Under an alternative plan, the cost of the act will be partially offset with unused funds from the Troubled Asset Relief Program, which the new legislation would bring to closure months ahead of schedule. Since that authority might have otherwise gone unused, the abrupt change of plans could be seen as adding billions of dollars to the federal deficit.
For commercial real estate credit markets, the elimination of the Senate bill’s Credit Rating Agency Board provision is one of the significant changes made during the conference period. This is a double-edged sword for opponents of the CRAB-as I detailed in my May 19 Lead Indicator column-since it leaves the door open for alternative proposals for oversight of rating agencies’ relationship to issuers. Provisions relating to the enhanced regulation of rating agencies begin with Section 932 of the conference report (on page 1351).
Among the provisions, the act will establish an Office of Credit Ratings that will “promote accuracy in credit ratings” and “ensure that such ratings are not unduly influenced by conflicts of interest.” As for how the new office will fulfill these mandates, the conference report focuses on rating agencies’ reporting and disclosure requirements.
Delegation and the Act
A reading of the new legislation reveals that it goes further in setting up new regulatory powers and structures than in taking direct action. This might be appropriate except that it delegates decision making about industry structure to the empowered agencies. In the short term, this extends uncertainties about financial-services market structure. It also emboldens lobbyists and elected officials to engage in further horse-trading, this time outside of the public spotlight.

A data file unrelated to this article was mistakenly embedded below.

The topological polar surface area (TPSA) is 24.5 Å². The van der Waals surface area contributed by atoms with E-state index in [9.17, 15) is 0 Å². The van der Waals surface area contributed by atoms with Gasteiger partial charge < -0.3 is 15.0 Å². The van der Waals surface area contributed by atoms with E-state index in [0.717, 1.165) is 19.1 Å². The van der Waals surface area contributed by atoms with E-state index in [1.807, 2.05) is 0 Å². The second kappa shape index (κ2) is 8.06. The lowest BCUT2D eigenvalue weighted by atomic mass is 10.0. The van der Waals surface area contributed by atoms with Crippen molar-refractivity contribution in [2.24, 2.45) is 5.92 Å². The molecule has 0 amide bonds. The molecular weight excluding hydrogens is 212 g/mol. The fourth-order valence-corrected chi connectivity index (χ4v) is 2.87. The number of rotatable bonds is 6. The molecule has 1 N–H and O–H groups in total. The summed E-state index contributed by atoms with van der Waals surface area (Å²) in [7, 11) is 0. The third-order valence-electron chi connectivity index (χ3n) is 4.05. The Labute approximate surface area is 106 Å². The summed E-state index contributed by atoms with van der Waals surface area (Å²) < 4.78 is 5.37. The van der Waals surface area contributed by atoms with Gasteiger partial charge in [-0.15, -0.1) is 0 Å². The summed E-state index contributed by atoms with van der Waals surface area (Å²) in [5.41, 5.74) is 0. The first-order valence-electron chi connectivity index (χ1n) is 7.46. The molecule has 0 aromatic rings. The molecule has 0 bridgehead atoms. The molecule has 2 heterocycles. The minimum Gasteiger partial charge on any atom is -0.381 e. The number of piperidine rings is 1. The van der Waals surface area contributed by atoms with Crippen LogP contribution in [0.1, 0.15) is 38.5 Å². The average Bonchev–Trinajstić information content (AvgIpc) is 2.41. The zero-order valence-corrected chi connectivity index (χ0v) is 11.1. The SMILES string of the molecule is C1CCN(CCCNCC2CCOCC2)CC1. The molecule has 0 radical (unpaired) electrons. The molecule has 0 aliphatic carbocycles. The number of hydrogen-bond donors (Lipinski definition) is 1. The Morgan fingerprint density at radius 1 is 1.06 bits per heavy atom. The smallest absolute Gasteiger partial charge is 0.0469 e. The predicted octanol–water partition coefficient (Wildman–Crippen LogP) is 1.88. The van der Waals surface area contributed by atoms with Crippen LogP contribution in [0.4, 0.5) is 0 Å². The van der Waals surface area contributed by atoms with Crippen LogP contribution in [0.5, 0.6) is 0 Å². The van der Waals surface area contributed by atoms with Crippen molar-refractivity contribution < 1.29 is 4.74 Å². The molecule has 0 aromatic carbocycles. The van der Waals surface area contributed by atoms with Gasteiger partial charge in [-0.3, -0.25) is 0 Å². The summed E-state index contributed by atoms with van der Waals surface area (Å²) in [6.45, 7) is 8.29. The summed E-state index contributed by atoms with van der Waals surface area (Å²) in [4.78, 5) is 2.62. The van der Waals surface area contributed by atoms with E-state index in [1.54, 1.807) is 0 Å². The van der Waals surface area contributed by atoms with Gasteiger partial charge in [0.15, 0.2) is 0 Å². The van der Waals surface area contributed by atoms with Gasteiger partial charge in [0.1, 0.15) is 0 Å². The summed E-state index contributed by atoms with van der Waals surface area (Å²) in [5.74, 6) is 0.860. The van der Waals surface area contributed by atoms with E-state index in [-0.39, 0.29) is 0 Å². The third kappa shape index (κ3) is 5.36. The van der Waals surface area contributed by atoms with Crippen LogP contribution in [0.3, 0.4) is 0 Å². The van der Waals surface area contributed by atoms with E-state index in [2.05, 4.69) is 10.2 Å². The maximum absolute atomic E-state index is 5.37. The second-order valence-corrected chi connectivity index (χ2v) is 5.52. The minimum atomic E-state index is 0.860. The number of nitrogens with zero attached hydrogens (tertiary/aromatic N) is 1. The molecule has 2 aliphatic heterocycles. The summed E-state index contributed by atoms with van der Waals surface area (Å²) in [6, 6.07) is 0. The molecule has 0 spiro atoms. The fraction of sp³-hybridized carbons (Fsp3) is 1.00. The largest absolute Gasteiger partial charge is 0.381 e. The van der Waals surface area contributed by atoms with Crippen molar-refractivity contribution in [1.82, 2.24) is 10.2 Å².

For the long run, the legislation raises serious questions about where major decisions pertaining to market structure, with potentially far-reaching economic consequences, are made: by our elected officials, who generally must act without the benefit of subject-matter expertise, or in a more erudite setting, where subject-matter expertise may be stronger but where decisions are even further removed from public scrutiny?
In a July 1 opinion in The Wall Street Journal, Daniel Henninger opines that the legislation “lets the actual meaning of the ‘Volcker Rule’ on banks’ trading practices and much else pass into the hands of the translators at the Federal Reserve, FDIC, other federal agencies and the lobbyists who swarm around them.”
There are meaningful changes that will result directly from the passage of the Dodd-Frank Act, some for better and some for worse. Still, Mr. Henninger is right to draw attention to the delegation of decision making.
In fact, this delegation is not specific to the Dodd-Frank Act but pervades legislative efforts on a host of complex issues for which our strained political process affords neither the time nor the forum.
Sam Chandan, Ph.D., is global chief economist and executive vice president of Real Capital Analytics and an adjunct professor of real estate at Wharton.